Stubborn Remnants of Childhood
We all have childhood memories, some of which we actually share. It’s wonderful when a friend says about something from many years ago, “Oh yeah, I remember that too!” Having grown up in Northwest Indiana, I find it difficult now as a resident of both Colorado and Florida to find people, who recall some of the same things with which I grew up, especially from the 1950’s.
There have been times when people looked at me as though my top floor were completely unfurnished after my heartfelt descriptions of things like TV shows from that early era. For instance, there was in 1956 and 1957 an afternoon television program called, “Susan’s Show,” starring a twelve-year-old with a brunette page boy hairstyle, who showed Popeye cartoons and conversed with a library table named Mr. Pegasus, whose only drawer was the mouth through which he spoke, the drawer moving in and out to the sound of his voice. I’m not making this up!
For years I thought occasionally that I had merely imagined some of those Hoosier entertainments, but now in the age of Google and other means to achieve instant research success, there is photographic proof that I have not just fabricated those characters.
Another Chicago-based children’s TV program from 1952 until October of 1976 was Garfield Goose and Friends, a show with puppets as characters depicting an ongoing narrative about a goose named Garfield, who thought he was king of the United States of America. This fantasy was bolstered by the other characters like, Chris, nephew of Garfield, who was born on Christmas Day (Christmas Goose), a sleepy bloodhound named Beauregard Burnside III, Romberg Rabbit, and Macintosh Mouse. The only actual speaking character was Frazier Thomas, the accommodating “prime minister,” who humored Garfield’s egocentric delusions by wearing a royal jacket with gold epaulets and many sparkling medals. The Little Theater Screen showed cartoons, like Clutch Cargo. Who would believe all this unless he has seen it for himself?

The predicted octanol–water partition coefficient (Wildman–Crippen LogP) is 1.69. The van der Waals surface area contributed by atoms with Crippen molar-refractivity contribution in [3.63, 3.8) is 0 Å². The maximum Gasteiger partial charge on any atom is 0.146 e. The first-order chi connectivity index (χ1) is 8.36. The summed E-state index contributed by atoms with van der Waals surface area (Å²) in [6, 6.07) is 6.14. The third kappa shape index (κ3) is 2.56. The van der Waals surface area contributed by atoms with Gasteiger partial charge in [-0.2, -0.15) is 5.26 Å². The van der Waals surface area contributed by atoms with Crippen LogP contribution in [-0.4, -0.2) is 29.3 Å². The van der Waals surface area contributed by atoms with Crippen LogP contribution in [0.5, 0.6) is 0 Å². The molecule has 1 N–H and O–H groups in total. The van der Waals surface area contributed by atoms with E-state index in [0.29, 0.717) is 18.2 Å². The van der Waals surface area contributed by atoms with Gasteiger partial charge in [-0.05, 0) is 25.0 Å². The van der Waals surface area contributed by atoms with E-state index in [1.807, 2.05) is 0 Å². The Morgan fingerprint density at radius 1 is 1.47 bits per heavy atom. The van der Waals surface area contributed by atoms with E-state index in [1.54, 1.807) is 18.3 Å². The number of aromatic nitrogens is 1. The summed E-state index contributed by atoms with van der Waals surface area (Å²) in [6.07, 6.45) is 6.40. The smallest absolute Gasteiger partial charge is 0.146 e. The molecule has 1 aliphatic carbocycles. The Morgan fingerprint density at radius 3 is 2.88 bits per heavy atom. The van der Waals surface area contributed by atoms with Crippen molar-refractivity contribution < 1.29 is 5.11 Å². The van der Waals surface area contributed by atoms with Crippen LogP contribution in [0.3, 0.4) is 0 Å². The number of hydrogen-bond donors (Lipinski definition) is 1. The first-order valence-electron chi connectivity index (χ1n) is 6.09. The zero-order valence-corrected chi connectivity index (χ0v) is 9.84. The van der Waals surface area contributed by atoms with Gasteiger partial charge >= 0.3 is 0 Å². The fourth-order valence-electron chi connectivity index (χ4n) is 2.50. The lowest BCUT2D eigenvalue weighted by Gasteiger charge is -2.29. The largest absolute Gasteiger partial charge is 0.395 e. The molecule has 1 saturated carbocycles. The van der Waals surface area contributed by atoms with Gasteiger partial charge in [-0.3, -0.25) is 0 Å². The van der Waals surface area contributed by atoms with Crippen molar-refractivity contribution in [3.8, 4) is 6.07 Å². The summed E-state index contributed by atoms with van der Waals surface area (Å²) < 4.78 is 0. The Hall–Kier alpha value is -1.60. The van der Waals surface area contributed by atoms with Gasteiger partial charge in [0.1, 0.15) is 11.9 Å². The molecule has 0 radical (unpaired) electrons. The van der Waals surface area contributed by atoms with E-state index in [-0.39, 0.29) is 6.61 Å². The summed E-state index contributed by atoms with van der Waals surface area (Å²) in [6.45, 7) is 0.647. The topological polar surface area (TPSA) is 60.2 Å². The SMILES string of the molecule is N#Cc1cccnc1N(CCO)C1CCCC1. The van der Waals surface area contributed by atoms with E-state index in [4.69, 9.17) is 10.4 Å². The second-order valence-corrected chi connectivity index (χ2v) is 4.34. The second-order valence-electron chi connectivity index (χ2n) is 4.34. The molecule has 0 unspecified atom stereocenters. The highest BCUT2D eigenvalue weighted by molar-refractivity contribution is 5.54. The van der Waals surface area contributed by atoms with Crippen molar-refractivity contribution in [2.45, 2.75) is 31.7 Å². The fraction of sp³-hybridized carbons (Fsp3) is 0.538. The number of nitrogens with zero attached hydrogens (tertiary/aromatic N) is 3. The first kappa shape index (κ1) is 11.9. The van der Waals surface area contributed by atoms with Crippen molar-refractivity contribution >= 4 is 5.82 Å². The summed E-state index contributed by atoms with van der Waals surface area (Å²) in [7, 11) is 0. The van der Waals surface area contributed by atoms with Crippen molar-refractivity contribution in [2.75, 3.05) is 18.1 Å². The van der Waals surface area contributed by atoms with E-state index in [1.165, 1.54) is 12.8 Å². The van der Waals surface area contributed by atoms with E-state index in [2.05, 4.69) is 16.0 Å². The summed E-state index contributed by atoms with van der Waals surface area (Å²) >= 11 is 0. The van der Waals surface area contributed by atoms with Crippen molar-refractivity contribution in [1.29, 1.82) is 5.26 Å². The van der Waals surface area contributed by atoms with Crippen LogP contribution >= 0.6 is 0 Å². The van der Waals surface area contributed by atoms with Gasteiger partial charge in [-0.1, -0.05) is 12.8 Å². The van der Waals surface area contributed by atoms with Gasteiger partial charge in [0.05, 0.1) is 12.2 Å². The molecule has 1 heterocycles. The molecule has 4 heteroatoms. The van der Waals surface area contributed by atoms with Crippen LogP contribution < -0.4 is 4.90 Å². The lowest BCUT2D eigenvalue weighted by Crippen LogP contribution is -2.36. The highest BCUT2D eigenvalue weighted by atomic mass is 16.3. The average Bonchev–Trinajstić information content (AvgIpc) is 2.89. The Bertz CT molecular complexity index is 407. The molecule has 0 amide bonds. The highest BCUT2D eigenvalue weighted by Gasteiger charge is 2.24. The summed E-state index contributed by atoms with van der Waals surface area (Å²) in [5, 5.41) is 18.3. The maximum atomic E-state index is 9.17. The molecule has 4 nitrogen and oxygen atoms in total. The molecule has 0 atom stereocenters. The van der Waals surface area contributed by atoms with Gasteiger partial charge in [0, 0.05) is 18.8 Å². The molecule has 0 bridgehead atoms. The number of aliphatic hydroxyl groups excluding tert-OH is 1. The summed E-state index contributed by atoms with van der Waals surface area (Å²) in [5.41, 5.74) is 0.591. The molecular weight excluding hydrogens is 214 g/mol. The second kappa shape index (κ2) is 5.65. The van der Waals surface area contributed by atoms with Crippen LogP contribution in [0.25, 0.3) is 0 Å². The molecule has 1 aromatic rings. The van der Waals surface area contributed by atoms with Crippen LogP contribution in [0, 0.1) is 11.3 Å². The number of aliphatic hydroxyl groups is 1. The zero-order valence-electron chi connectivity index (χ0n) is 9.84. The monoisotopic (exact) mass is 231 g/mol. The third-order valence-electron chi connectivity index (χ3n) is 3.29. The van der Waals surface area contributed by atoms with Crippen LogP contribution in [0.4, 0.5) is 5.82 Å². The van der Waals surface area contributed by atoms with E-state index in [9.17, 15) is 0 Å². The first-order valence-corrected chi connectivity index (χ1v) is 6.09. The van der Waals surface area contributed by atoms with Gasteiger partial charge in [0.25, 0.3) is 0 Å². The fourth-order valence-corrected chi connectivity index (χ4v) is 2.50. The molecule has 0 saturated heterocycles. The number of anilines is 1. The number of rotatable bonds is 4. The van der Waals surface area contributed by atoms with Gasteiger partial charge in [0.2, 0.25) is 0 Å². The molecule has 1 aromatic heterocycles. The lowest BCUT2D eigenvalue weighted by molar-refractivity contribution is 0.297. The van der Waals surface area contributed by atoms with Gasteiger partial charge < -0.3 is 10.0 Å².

Then there was a program called, “The Happy Pirates,” a noontime confection with two guys dressed up as friendly pirates, who sang, danced and showed cartoons, like Felix the Cat. One of the pirates was Two-Ton Baker, who would often sing, “I’m a Lonely Little Petunia in an Onion Patch.” I’m not kidding!
There were other more famous kids’ shows, like Soupy Sales, Howdy Doody, and Pinky Lee, a live TV show on which I saw Pinky having an actual heart attack one afternoon during his funny dance routine, which the next day was front page news all over the nation.
I have other memories of a collection of strange little books, a series by Betty MacDonald called Mrs. Piggle Wiggle, who was a kind of nanny with cures for every juvenile behavior problem from not picking up one’s toys to bullying. The story that haunted me for many years was called, “The Radish Cure” about a little girl named Patsy, who absolutely refused to take baths or wash herself until she was encrusted by dirt so thick that Mrs. Piggle Wiggle planted radish seeds in Patsy’s arms, legs, and on her head while she was asleep. Of course, the radishes sprouted until Patsy looked like a mobile vegetable garden. Horrified, Patsy eventually began taking baths twice a day. In the year 2000 I finally found and purchased that entire series of these bizarre little stories and use them now to prove I didn’t just dream them up myself.
All of us keep recollections of childhood that are the most arresting, but perhaps we don’t share them after we “grow up” and become, ”level-headed” and more rational, afraid that others may think we are weird (which with any kind of luck we actually ARE). Nevertheless, those memories stay with us in one way or another, sometimes lingering just below the surface of our consciousness. They remain forever as parts of who we are. JB